Music is certainly one of those.

Maroon is BnL’s most fully-realized, cohesive, balanced album; it is serious, yet entertaining — fast and slow, loud and quiet.  The first half is populated by equally single-worthy rockers like “Falling for the First Time,” “Too Little Too Late,” and “Pinch Me,” the latter admittedly seeming like a wanna-be follow-up to “One Week.”  The second half of the album stretches out a bit, unwinding hauntingly gorgeous ballads like “Off the Hook” and “Helicopters.”  I haven’t even mentioned some of my favorites — “Baby Seat,” “Go Home,” and “The Humour of the Situation.”  This is a true five star album.

Although the album and singles performed well, it was apparent that they were all received with a bit less interest than Stunt‘s material had been (or, more accurately, its lead-off single).  I, for one, think that it is no coincidence that this was just about the same time that I began to lose interest in popular radio and music television.

BRILLIANCE IN RELATIVE OBSCURITY

To avoid going into painstaking detail about every track that the Barenaked Ladies have released since 2000, I will begin by saying that there is a vast sea of reasons to be interested in and entertained by this band.  As much as I felt people should have been more receptive to Maroon, I was flabbergasted at the apathy that 2003’s Everything to Everyone.  How an album that could so masterfully run the gamut between silly and serious, all the while being consistently brilliant — both lyrically and instrumentally — is beyond me.  This album is composed of some truly killer tracks: sardonic songs like “Celebrity” and “Second Best,” upbeat rockers like “Testing 1, 2, 3” and “Unfinished,” a love song like “Maybe Katie,” the oddly foreboding “War on Drugs,” and the stereotypical BnL knee-slappers “Another Postcard” and “Shopping.”

A lack of public praise never slowed them down, as 2006 saw the recording of 29 new tracks.  Where the band went wrong, in this writer’s opinion, was in deciding to release one album that year and a second album the following year.  What ended up happening was the most outstanding tracks were split between the two discs and, with a lack of cohesion between the two discs, the Are Me/Are Men project was simply not as good as it could have been.  Even Wikipedians are uncertain how to classify these selections in their catalog — either as the seventh or the seventh and eighth albums of BnL’s career.  Still, these releases saw the unveiling of a new era for the band — one of independence from major labels and of stretching their musical sensibilities.  Kevin Hearn’s contributions demonstrated the potential that he presented not only as an instrumentalist and singer, but also as a songwriter.  Jim Creeggan’s beautiful vocals also showed significant promise, even if they were only showed off on a silly number.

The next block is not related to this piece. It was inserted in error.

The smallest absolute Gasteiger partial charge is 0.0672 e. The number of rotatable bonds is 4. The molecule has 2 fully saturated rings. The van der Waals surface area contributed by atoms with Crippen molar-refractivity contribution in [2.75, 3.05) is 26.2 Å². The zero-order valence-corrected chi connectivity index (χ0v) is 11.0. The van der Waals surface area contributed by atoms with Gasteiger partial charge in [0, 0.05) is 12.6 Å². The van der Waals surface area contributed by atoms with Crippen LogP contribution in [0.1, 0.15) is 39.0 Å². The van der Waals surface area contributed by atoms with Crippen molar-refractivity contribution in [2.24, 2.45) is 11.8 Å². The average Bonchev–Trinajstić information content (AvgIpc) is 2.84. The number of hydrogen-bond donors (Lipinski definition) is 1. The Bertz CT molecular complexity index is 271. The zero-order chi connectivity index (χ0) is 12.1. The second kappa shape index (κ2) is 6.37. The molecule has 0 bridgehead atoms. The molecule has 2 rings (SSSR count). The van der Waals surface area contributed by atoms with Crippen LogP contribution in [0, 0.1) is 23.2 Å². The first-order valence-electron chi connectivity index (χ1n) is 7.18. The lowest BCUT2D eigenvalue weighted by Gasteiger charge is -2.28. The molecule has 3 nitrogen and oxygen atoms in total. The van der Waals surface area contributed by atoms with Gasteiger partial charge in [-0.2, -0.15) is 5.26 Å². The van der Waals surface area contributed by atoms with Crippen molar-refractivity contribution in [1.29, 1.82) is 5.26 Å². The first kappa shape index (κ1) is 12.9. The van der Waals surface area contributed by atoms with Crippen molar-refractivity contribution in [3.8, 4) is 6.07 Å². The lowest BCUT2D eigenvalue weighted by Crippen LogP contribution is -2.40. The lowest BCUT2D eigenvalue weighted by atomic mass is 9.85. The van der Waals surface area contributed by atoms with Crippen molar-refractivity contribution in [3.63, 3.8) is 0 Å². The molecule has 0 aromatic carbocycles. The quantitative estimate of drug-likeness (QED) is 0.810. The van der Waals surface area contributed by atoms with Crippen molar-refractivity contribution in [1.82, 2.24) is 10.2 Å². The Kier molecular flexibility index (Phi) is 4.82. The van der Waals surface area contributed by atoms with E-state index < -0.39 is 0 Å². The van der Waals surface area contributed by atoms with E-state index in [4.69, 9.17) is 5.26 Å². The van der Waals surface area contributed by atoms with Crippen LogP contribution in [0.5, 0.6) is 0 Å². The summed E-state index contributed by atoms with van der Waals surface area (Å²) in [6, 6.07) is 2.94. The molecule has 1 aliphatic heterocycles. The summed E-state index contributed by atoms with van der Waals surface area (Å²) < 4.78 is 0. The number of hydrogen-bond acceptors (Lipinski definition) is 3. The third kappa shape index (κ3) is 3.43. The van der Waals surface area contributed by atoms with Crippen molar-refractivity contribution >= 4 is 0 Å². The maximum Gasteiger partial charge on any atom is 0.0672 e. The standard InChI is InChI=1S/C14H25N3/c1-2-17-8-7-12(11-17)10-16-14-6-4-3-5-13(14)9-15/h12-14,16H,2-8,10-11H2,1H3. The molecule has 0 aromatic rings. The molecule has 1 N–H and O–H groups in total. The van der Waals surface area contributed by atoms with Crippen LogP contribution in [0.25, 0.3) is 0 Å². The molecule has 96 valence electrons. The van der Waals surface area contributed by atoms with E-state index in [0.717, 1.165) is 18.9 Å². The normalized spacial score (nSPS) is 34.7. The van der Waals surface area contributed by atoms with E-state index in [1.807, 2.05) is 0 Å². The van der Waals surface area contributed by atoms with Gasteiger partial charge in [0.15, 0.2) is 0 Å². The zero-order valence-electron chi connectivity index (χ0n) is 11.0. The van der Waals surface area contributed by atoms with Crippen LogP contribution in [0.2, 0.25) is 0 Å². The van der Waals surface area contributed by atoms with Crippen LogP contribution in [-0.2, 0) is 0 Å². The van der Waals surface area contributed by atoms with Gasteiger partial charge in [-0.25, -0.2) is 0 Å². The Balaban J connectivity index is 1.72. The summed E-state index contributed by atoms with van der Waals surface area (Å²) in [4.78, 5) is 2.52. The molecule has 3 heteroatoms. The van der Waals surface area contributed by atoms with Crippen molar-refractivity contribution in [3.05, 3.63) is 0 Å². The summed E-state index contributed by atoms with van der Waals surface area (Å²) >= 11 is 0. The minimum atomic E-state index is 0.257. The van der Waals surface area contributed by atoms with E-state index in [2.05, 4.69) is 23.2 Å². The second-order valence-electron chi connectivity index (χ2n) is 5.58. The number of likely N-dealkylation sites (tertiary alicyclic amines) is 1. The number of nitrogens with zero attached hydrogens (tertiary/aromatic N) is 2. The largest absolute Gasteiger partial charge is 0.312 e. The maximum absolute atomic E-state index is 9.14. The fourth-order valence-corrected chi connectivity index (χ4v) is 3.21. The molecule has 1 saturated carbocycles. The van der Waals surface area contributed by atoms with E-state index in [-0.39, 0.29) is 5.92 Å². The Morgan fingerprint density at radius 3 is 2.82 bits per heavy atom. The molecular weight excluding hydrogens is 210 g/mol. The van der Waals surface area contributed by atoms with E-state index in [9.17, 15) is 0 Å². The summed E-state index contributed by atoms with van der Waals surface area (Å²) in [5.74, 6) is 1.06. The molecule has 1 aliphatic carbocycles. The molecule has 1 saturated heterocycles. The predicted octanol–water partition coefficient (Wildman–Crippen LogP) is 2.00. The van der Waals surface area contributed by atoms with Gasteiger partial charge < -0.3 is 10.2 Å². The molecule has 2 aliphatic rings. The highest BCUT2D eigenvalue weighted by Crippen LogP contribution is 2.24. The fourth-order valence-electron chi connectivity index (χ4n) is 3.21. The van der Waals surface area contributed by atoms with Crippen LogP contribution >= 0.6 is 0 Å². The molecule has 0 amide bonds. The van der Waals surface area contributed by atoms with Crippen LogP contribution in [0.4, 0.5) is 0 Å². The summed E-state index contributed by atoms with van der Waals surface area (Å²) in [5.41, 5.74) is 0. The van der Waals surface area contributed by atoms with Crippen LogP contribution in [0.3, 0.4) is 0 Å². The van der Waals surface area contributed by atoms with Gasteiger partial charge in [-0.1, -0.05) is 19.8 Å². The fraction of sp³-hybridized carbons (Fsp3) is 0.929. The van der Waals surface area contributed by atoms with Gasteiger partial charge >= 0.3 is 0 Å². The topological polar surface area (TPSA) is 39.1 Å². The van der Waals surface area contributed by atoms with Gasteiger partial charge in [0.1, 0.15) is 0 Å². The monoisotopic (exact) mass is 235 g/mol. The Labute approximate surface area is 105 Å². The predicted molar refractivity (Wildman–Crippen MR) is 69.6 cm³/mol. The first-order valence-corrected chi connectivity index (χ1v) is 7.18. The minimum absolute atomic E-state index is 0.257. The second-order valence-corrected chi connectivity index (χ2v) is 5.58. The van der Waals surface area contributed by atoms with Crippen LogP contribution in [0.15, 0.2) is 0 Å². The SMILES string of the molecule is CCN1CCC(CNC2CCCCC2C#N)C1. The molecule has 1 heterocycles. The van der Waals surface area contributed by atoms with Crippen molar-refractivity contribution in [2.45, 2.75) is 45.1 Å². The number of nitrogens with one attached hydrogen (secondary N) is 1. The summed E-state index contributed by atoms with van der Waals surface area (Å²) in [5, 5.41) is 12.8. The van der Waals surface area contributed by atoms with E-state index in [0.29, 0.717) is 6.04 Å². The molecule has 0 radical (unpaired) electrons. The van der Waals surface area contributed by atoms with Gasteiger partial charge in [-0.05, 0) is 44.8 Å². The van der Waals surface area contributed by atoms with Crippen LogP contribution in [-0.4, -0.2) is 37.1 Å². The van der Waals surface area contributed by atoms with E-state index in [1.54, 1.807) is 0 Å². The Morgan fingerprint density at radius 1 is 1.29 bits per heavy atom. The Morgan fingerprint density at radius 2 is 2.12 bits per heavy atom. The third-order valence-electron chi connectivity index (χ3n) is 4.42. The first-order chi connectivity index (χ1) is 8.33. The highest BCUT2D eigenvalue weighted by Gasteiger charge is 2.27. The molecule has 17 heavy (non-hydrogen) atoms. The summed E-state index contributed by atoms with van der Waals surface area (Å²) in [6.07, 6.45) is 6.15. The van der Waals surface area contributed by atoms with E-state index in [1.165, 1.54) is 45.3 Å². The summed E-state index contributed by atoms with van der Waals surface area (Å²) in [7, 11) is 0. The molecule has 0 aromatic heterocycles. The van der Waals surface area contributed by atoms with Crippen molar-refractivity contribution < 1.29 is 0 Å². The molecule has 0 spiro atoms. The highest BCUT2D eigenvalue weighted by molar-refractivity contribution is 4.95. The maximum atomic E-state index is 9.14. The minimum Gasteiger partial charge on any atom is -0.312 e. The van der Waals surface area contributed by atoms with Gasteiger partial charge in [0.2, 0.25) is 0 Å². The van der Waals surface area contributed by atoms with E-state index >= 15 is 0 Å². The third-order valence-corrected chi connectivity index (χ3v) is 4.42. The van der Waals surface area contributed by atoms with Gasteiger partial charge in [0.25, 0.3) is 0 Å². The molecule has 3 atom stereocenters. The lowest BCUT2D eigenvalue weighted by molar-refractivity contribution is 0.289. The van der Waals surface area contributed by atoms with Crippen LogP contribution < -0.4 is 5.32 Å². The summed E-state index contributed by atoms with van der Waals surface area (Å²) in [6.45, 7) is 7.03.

These three (or four?) albums would be reason alone to consider BnL one of the best bands of the decade.  And yet they didn’t stop there.  In the past ten years, the band has released some amazing work, not the least of which are their holiday album and children’s album.  The holiday album, Barenaked for the Holidays, brilliantly blended Christmas, Hanukkah, and winter-themed songs in one very characteristic collection (think: “Elf’s Lament,” “Green Christmas,” and others).  The latter, Snacktime!, swung far enough to the silly side of the spectrum to be largely ignored by “serious” music critics.  That being said, anyone who takes a moment to listen to the harmonies and instrumentation will realize that Snacktime! is a masterpiece unto itself, two of the best tracks — “Pollywog in a Bog” and “Louis Loon” — being penned by the unusual collaboration of Creeggan & Ed Robertson.  And it saw the lead vocal debut of Tyler Stewart on the rocking “Allergies,” a song that almost makes me feel cool for having season allergies myself.

AN ARREST, A CRASH, A BREAK, A VOW

Far too much has been written about the moments of crisis and tragedy in the personal lives of the Barenaked Ladies these past few years, so I’ll be especially brief here.  If you’ve kept up with music news, you know that Steven Page was arrested on charges of drug possession, Ed Robertson crashed his plane (fortunately with no serious injuries sustained), and Page’s departure was announced in 2009.  All in all, not a wonderful end to the decade.

That being said, the four remaining members — Robertson, Hearn, Creeggan, and Stewart — have vowed to continue recording and performing as BnL.  How well is that going?

One listen to All in Good Time is all you’ll need to answer that one on your own.

“Beyond Here Lies Nothin'” by Bob Dylan – Chords, Tabs, and How to Play (Lyrics from “Together Through Life”)

Originally posted 2009-03-30 06:33:41. Republished by Blog Post Promoter

For the cover song music video, CLICK HERE!

” Beyond Here Lies Nothin’ ”
Bob Dylan

Am – Am – Dm – Am – E – Am

Am
Oh, well, I love you pretty baby;
You’re the only love I’ve ever known.
Am                                  Dm
Just as long as you stay with me,
Dm                               Am
The whole world is my throne.

Am                      E
Beyond here lies nothin’…
E                                      Am
Nothin’ we can call our own.

Well I’m moving after midnight
Down boulevards of broken cars.
Don’t know what I’d do without her,
Without this love that we call ours.

Beyond here lies nothin’…
Nothing but the moon and stars.

(SOLO)

Down every street there’s a window,
And every window’s made of glass.
We’ll keep on lovin’ pretty baby,
For as long as love will last.

Beyond here lies nothin’…
But the mountains of the past.

(SOLO) x2

Well my ship is in harbor,
And the sails are spread.
Listen to me, pretty baby:
Lay your hand upon my head.

Beyond here lies nothin’…
Nothin’ done and nothin’ said.

Am

** These chords and lyrics are interpretations and transcriptions, respectively, and are the sole property of the copyright holder(s). They are posted on this website free of charge for no profit for the purpose of study and commentary, as allowed for under the “fair use” provision of U.S. copyright law, and should only be used for such personal and/or academic work. **

“Long Black Veil” (The Band / Johnny Cash Cover)

Originally posted 2008-06-12 23:00:59. Republished by Blog Post Promoter

By Chris Moore:

Welcome to another video blog in the Laptop Sessions music video series! Today, I bring you a cover song that was written in the 1950s and was covered on two separate occasions by two of my favorite artists — Johnny Cash and the Band. Cash recorded it most famously on his Folsom Prison concert and the Band included it on their 1968 album Music from Big Pink. Both are great albums, and this is a fun song. I hope you like it…

See you next session!